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Stretched Canvas

Modern Lines

Contemporary White

Classical Baroque

Unframed print

Lawson Alec Tuckatuck
Member Since March 2013
Artist Statement The core of my artwork is a means of cultural affirmation and expression. I sculpt using traditional as well as non- traditional Inuit media. My expression is what, I believe, people outside our culture, but more importantly, our own people need to learn, keep, and remember of our cultural past and present. I sculpt, ultimately, to pass on my own knowledge of our people, but to also learn more of our traditions so that we maintain and preserve this knowledge.

Many of my inspirations come from my experiences as a hunter and also what I have seen, encountered, and learned from the land. My passion comes from the traditional legends, myths, stories, and living of our people. Our traditions and language, although still quite strong, are not only changing but also being lost and forgotten. We have survived for thousands of years through the cold and challenging conditions. We now have a new challenge that we must accept in order for our language and culture to survive for thousands of more years. Every single one of us are important in how we survive, protect, and preserve our culture. I have accepted this challenge and it is through sculpting that I passionately do so.

Most often I will take a moment out of a story or legend or personal experience and sculpt it. These moments that I capture are often subjective to my sentiments on that particular scene or story. They can also be significant or symbolic and crucial to the overall definition. In any instance, they have to reach or affect me in a way that I absolutely have to create its meaning. It is from those exact moments that I will envision its final outcome and see what materials it wants to be created out of.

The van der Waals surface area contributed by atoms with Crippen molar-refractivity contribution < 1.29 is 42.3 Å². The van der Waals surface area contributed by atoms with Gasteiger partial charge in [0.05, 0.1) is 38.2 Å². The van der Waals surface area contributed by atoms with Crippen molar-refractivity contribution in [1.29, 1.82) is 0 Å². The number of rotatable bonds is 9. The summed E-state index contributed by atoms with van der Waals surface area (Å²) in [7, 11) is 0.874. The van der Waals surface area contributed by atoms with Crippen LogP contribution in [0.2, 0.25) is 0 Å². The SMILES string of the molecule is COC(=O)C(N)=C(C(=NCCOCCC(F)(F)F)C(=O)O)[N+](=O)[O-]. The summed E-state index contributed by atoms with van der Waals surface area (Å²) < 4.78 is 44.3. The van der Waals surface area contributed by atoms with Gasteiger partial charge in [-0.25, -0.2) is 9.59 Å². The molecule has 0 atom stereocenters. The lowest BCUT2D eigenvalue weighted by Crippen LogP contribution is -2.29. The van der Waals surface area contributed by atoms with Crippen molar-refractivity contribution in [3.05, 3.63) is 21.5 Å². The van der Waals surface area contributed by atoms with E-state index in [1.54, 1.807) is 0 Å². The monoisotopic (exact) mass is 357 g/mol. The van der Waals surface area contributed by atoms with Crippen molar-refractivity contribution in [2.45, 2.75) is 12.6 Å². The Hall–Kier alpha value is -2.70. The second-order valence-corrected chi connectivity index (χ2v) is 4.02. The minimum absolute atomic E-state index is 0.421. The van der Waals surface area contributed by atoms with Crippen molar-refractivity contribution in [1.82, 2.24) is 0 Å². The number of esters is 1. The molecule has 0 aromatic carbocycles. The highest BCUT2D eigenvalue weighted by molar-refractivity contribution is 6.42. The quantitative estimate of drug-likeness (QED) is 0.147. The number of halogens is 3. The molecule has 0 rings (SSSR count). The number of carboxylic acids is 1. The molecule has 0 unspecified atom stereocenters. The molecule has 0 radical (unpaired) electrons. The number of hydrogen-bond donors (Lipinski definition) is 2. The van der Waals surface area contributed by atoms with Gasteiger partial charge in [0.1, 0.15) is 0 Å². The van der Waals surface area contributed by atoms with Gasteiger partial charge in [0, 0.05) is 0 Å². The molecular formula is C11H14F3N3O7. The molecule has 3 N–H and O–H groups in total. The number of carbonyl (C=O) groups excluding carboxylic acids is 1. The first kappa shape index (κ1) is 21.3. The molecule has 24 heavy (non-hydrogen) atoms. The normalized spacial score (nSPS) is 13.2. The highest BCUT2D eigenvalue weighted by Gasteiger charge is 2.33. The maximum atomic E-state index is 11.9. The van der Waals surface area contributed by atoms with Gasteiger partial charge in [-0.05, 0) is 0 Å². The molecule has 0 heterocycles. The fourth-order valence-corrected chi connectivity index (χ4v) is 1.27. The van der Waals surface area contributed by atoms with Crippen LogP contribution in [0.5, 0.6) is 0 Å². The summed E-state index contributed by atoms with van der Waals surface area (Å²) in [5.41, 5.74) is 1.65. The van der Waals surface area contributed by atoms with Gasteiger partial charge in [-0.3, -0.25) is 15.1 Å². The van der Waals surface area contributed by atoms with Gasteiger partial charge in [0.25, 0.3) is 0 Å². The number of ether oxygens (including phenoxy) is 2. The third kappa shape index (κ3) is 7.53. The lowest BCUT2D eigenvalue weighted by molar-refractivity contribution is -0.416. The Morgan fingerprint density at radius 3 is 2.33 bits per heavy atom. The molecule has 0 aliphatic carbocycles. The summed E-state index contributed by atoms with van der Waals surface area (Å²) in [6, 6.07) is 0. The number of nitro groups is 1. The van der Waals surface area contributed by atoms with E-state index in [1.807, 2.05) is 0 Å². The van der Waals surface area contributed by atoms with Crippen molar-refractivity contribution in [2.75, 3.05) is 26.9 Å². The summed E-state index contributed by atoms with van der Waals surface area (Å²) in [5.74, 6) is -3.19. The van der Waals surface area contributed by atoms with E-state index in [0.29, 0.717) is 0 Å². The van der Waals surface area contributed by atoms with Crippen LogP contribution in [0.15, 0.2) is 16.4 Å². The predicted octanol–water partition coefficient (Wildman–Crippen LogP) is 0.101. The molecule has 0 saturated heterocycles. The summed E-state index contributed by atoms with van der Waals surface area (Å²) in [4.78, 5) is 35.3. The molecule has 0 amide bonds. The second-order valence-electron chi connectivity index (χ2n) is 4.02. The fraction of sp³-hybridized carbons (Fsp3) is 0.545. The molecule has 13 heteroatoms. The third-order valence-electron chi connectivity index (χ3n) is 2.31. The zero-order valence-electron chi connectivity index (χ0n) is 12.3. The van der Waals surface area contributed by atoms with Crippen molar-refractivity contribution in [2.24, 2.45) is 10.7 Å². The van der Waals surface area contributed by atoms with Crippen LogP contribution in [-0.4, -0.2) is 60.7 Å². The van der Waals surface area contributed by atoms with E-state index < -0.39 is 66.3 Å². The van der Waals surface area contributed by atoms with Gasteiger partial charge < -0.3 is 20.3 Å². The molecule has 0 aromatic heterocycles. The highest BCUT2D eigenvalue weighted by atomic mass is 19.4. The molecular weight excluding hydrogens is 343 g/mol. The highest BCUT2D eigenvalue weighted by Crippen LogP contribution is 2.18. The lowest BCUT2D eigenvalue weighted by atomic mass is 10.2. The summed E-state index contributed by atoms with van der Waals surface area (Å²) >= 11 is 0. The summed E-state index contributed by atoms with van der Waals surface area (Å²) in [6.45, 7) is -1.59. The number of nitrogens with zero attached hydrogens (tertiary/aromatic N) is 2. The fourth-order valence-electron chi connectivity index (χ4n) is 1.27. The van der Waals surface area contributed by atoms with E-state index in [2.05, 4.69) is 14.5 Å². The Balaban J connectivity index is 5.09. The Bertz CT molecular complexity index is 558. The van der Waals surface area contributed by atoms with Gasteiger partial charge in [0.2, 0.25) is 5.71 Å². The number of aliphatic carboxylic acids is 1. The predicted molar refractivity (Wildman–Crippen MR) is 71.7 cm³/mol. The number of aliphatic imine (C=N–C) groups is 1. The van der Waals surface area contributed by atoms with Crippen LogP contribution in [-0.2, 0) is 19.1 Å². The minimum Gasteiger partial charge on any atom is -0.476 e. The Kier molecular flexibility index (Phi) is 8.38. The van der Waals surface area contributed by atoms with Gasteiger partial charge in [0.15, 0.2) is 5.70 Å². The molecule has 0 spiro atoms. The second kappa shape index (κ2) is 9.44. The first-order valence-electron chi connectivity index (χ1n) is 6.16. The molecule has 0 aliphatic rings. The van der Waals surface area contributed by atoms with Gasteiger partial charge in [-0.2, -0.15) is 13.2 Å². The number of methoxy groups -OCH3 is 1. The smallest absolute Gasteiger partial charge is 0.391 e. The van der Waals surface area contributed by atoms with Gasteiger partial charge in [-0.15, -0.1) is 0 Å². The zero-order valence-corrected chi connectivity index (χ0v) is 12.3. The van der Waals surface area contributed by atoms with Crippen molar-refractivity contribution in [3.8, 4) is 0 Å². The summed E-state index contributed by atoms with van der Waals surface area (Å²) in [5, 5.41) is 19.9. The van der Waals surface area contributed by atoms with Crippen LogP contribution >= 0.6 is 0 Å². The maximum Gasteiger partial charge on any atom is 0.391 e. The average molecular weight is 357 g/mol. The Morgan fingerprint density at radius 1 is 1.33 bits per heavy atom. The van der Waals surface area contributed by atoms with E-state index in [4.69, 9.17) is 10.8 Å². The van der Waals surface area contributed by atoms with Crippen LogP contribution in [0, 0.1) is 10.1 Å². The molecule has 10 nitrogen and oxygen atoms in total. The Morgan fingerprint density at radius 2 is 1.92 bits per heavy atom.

The material that I work with, whether if it is soapstone, caribou antler, or what have you, will often tell me what they want to be. Sometimes I have no choice but to sculpt the beauty that is already revealing itself in its own medium. When these materials expose themselves, it is next to impossible to fail to create its chosen destiny.

If I can acquire material, mainly soapstone, from my homeland, I will, but it is very difficult to do so. Quarrying is quite difficult and the local artists will often only be able to carry enough stone for a few sculptures for themselves. It is also very expensive to ship stone from the north. So, it is much easier, never the less still a challenge, for me to get walrus tusks, caribou antler, musk ox horns, whale bone, wolf skulls, essentially lighter materials, from the north and order stone from distributors and suppliers in the south.

Traditionally we would sculpt by using raw material on raw material or by making tools out of raw material. When rasps, files, rifflers, chisels etc were introduced many years ago, they were the modern tools of the day. The modern tools of today, I and most of the new generations of artists use powered rotary tools such as dremels, foredoms, and angle grinders. I have invested a lot of money into modern equipment such as band saws, belt sanders, drill presses, concrete saws and more. These enable me to create in a way that the tools of the past couldn’t allow. Therefore, I am able to capture my intentions much more effectively.


Product No 4751707
Subjects Canada, Native American, Places, World Culture
Style Fine Art
Tags Lawson Alec, Nunavik, Tuckatuck, antler, arctic, caribou, eskimo, hunter, inuit, nunavut, soapstone